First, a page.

For-profit colleges fight effort to ban state aid to studentsby Tim Post, Minnesota Public Radio
Low income college students in Minnesota can tap into the State Grant program to help pay their college tuition whether it's a state school, a private non-profit university or a for-profit college. But some Minnesota lawmakers think students who attend private for-profit institutions, like business schools, truck driving schools or barber colleges, shouldn't be eligible for those grants.
Minneapolis, Minn. — On most days the Minnesota School of Barbering on Lake Street in Minneapolis opens its doors to the public.
"Leave the sideburns where they're at and trim all the way around," said Gery Schadler of Minneapolis as he settled into a barber chair. For regular customers like him, the haircuts are a bargain at $7.
For student Greg Epps it's a chance to practice the craft of barbering and the art of barber chit-chat.
"So what you got going on for today?" Epps asked as he began to trim Schadler's hair.
Students at the Minnesota School of Barbering spend just shy of $10,000 to attend the nine month program.
By comparison, that's about the same as one year of tuition at the University of Minnesota, and more expensive than a year at one of Minnesota's state colleges like St. Cloud State University.
Student Jacob Deisch, who stood nearby waiting for a customer, paid his tuition mostly through private loans. But he also received money for tuition from Minnesota's State Grant program.
"It helps a lot ... to get through school," Deisch said.
Peggy Schmidt, who runs the Minnesota School of Barbering, said many of her students qualify for tuition aid from the state.
They get "between $2,000 and $3,000 per student." she said.
But some Minnesota lawmakers feel that amounts to the state subsidizing a private business.
State aid should only go to students attending state universities or private colleges that aren't out to make a profit according Rep. Karla Bigham, DFL-Cottage Grove.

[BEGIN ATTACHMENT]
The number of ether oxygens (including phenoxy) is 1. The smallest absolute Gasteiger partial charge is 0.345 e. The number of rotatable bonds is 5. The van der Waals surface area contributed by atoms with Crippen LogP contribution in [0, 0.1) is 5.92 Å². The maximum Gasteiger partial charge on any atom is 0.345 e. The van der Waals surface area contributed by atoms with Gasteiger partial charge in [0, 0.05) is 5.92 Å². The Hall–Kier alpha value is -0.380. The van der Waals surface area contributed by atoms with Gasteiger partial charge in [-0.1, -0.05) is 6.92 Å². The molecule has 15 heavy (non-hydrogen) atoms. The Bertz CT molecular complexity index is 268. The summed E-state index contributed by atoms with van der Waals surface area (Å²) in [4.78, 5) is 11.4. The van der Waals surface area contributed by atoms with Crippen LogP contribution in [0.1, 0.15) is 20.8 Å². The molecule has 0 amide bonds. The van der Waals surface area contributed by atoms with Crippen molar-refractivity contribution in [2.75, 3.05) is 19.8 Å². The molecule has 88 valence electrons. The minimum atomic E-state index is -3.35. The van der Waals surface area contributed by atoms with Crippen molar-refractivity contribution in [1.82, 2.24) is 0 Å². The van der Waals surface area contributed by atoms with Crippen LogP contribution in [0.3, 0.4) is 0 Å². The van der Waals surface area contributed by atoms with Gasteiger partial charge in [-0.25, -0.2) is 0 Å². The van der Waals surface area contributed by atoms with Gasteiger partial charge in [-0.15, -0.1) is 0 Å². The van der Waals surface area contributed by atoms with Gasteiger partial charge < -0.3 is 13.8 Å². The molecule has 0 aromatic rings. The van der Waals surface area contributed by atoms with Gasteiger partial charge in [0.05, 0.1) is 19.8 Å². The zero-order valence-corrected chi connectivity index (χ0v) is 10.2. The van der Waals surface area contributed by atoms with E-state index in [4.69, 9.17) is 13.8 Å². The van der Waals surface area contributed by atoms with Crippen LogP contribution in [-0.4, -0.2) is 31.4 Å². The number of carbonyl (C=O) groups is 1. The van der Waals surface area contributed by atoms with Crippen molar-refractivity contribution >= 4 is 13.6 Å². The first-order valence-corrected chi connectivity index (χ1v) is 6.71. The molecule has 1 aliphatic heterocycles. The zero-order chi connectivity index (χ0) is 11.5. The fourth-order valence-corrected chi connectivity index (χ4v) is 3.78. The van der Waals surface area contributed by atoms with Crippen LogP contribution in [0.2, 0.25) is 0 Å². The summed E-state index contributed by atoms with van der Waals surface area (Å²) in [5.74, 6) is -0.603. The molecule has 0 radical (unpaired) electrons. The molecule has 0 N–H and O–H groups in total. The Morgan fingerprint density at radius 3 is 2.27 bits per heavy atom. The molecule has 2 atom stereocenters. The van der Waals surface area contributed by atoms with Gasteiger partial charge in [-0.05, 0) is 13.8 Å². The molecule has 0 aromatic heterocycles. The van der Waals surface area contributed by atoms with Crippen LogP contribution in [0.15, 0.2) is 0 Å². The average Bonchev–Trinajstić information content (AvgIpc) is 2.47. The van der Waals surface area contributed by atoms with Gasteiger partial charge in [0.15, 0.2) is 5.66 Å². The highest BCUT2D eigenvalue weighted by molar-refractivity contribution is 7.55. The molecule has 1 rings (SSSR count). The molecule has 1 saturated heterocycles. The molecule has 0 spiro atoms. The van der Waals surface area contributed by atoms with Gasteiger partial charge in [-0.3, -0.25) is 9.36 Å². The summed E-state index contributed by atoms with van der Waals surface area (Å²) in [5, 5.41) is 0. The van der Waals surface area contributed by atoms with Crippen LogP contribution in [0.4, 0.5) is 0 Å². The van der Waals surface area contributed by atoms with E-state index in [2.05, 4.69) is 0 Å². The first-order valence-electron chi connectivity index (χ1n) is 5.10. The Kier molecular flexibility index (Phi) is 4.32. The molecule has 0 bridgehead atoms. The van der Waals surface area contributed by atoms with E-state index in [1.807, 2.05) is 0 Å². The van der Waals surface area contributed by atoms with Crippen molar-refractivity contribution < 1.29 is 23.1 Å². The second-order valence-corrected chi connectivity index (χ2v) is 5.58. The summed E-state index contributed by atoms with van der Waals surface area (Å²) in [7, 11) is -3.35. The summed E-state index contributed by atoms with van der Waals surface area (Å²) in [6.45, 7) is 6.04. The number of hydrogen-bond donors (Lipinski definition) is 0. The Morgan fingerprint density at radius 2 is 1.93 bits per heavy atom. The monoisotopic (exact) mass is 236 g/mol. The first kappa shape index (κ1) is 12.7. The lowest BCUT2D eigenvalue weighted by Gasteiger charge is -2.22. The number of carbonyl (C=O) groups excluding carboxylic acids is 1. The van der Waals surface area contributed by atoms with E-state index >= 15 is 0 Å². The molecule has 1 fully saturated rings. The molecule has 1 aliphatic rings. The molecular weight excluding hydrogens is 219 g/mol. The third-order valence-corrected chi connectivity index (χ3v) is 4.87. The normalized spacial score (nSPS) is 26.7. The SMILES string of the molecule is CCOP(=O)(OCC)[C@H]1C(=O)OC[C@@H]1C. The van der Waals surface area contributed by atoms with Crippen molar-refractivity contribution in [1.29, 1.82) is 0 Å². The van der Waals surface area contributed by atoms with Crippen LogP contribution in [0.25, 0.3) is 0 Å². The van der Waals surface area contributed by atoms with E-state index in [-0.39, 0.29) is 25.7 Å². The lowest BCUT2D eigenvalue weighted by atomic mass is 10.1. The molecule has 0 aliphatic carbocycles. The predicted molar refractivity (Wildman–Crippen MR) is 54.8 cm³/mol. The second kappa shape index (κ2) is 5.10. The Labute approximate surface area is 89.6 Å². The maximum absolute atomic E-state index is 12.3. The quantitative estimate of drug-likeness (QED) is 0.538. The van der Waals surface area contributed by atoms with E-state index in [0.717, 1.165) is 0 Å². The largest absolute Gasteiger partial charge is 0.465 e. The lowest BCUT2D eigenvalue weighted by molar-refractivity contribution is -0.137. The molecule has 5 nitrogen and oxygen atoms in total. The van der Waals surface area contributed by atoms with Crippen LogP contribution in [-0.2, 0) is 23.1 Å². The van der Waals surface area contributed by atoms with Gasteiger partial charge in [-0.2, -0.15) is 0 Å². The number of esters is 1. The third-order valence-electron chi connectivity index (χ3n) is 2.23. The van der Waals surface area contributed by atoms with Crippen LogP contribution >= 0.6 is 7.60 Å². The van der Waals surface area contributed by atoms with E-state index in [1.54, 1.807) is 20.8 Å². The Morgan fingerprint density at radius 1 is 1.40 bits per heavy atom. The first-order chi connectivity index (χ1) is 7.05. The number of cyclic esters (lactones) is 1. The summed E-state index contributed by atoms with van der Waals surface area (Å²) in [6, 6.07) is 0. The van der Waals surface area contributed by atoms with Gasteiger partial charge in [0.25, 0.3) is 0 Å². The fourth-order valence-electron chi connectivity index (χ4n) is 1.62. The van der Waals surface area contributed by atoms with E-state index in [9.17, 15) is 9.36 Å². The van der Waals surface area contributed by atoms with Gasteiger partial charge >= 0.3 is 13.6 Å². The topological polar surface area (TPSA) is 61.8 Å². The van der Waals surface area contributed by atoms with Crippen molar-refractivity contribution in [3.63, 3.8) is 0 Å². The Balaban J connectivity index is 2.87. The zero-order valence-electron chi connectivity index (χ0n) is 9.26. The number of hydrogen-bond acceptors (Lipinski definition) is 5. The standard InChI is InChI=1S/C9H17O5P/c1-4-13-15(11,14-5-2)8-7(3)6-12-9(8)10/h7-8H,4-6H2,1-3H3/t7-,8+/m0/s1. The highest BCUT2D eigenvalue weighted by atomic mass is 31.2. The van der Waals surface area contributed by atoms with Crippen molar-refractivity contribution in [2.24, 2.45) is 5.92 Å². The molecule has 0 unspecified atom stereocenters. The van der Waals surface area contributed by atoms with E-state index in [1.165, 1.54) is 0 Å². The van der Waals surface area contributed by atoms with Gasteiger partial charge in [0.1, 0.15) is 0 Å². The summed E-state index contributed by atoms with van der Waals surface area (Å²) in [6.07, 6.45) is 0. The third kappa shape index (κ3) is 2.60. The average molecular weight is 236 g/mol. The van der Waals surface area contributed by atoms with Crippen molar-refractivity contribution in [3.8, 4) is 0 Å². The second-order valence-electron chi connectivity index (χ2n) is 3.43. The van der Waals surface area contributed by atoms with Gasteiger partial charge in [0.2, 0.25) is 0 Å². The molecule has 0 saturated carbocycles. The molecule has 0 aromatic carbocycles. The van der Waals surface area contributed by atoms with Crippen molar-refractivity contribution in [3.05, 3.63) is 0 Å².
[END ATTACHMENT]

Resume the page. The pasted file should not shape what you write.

"I feel that we spend a lot of money on our higher education institutions and students. We ought to be putting the state grant money into them. We should be investing in them and not subsidizing the for-profit universities."
Bigham proposed a bill this session that would stop students at private for-profit universities from getting any state grant money. The bill recently died in a House committee. But Bigham hopes a companion bill in the Senate fares better, or that the issue makes its way into another bill this session.
According to the Minnesota Office of Higher Education, a little more than $20 million in state aid goes to 14,000 students who attend Minnesota's private for-profit schools each year.
The state's for-profit universities contend not allowing their students that money goes against the spirit of the state grant program.
Tom Kosel is with Globe University Minnesota School of Business.
"They always say that they are guided by helping provide financial access to post-secondary education and secondary educational institutions," Kosel said, speaking of the State Grant program. "At a time when students really need training this would limit some of their choices."
Banning state aid for students at private for-profit schools isn't likely to hurt Globe University, according to Kosel.
That's the case for most private for-profit schools, according to John Slama, who chairs the Minnesota Career College Association. It's only fair that students at for-profit schools get the same help as other students, Slama said.
"I don't believe in the long run that it would be a serious detriment to us. I think it would be a far more serious detriment to our students." Slama said.
Rep. Tom Rukavina, DFL-Virginia, chairs a House higher education committee where the issue has been discussed this session. Rukavina doesn't think lawmakers are picking on private for-profit schools. Cutting out, or at least reducing the grant, is an issue of fairness as the Legislature deals with the state's budget problems.
"I don't think that there's any appetite to completely cut the private career schools out of the picture. But if students are going to take a hit, they're all going to take a hit together." Rukavina said.
Even if the move doesn't make it through the Legislature this year, another problem looms for some of the state's private for-profit colleges.
In 2011, students attending a Minnesota college that's not regionally or federally accredited won't be eligible for state grant funds. That's likely to affect students at Minnesota smallest private for-profit schools, like the Minnesota School of Barbering in Minneapolis.
- Morning Edition, 03/26/2009, 7:25 a.m.